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“our” cat

An unofficial member of our team is a young cat, which has adopted the crew working in the palace as a source of entertainment and (mostly) food. He lives in the excavation house that was built next to the palace by the University of Pennsylvania Expedition in the 1970’s, and was later much enlarged by the French (which is why everyone calls it the French House).

The cat generally saunters out to greet us in the morning and then again when we have a bunch break at 10:00 a.m., when he rather impatiently demands any uneaten hard- boiled eggs. The rest of his day is spent chasing the birds that flit around the site, lolling under the shade of a palm tree or sidling up to people, particularly the ones who are either allergic to, or not very fond of cats!

Our small friend has a striped ‘tabby’ coat, exactly like the ancient Egyptian representations of cats. The cat was first domesticated in the ancient Middle East and was particularly revered in pharaonic Egypt. The ancient Egyptian name for cat was mau and it was a pet frequently represented in tombs and temples. Because of their value in catching snakes and rodents, cats were an integral part of households and the cat goddess, Bastet, became associated with the protection of the home and of the women who lived there. …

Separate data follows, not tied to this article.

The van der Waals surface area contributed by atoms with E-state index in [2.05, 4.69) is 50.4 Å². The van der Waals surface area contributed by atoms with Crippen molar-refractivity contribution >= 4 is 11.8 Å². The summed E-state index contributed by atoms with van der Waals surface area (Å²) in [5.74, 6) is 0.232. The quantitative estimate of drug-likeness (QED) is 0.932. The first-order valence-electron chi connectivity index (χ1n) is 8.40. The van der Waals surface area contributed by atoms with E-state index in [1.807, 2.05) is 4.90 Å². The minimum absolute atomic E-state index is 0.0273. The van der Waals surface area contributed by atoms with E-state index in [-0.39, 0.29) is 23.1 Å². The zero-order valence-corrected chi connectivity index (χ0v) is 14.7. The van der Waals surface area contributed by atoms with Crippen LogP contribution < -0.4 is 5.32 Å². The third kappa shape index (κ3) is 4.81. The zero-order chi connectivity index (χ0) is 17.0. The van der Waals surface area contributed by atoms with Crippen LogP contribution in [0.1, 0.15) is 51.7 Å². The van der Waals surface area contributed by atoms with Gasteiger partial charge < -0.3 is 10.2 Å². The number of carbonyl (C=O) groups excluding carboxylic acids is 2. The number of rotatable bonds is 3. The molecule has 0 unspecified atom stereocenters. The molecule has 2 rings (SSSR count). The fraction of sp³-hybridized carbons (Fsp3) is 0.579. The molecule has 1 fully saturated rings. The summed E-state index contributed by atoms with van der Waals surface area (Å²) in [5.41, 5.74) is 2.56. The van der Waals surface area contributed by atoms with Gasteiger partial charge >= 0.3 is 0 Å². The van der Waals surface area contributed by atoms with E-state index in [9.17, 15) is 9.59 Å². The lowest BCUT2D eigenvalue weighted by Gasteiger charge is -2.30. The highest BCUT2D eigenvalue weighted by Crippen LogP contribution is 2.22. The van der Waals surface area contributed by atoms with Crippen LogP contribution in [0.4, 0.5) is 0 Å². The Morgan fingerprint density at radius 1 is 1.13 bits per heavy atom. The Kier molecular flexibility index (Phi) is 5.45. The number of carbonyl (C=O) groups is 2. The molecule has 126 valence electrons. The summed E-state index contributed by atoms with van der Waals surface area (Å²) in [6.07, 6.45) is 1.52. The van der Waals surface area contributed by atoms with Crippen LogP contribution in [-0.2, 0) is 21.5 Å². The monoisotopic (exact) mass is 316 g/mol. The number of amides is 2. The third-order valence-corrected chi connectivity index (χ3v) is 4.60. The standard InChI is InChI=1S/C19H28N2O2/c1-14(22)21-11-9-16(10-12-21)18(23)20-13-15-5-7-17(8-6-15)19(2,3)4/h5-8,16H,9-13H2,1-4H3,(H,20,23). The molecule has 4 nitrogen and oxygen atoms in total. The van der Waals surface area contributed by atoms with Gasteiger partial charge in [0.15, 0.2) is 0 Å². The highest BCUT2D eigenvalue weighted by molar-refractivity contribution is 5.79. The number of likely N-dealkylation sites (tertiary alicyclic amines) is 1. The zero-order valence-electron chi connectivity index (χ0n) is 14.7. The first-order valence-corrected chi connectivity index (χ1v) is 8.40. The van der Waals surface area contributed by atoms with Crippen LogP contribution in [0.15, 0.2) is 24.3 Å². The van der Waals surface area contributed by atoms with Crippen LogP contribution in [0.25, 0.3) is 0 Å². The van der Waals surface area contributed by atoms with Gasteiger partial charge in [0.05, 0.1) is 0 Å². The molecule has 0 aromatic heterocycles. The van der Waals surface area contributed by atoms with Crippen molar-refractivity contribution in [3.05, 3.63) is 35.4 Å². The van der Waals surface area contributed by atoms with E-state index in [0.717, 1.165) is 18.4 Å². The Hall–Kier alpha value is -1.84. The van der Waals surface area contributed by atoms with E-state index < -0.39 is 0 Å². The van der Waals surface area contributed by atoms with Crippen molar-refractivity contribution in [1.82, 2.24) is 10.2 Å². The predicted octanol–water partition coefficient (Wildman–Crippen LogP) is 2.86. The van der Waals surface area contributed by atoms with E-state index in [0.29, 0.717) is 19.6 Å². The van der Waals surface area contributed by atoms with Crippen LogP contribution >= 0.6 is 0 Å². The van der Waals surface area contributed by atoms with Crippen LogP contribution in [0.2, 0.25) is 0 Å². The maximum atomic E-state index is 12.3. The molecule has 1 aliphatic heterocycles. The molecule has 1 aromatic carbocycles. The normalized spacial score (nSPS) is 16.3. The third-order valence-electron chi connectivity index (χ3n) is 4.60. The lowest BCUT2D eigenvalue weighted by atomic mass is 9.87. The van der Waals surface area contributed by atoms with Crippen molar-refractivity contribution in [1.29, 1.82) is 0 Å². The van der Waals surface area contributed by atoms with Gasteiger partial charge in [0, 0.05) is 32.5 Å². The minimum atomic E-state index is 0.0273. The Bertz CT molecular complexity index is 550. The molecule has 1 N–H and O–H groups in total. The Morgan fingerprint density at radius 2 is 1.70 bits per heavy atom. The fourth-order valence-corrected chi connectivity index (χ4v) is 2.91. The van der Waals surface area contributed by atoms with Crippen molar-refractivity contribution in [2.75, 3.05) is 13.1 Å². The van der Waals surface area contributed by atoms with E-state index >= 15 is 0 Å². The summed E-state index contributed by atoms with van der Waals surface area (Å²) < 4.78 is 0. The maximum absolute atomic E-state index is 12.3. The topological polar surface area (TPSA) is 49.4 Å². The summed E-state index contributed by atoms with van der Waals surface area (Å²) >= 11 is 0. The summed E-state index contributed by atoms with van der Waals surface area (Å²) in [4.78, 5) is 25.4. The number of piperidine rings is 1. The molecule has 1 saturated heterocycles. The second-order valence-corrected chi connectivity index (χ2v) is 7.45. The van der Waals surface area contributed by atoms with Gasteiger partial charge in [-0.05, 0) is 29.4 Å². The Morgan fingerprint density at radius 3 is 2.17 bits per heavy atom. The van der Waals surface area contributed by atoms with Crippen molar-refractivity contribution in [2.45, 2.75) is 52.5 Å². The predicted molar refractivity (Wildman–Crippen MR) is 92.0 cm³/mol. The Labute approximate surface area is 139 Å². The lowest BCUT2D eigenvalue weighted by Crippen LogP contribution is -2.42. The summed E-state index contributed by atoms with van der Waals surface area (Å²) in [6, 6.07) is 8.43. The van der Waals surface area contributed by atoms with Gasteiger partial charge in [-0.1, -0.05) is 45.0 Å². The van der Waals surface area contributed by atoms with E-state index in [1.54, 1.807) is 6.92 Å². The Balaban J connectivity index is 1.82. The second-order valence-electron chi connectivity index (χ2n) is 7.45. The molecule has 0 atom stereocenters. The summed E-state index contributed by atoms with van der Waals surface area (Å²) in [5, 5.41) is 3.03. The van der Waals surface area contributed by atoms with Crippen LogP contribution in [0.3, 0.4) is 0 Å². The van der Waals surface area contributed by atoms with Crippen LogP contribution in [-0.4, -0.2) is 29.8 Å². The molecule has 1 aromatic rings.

[Ed. Note:  The archaeologists who run this blog are excavating the 18th Dynasty king Amenhotep III's palace, now known as Malqata or Malkata.  Oh, and do click and embiggen the pics of this elegant creature  :)   ]

(via Dig Cat « iMalqata)

Reposted bycatsmondkroetedfyxrdr
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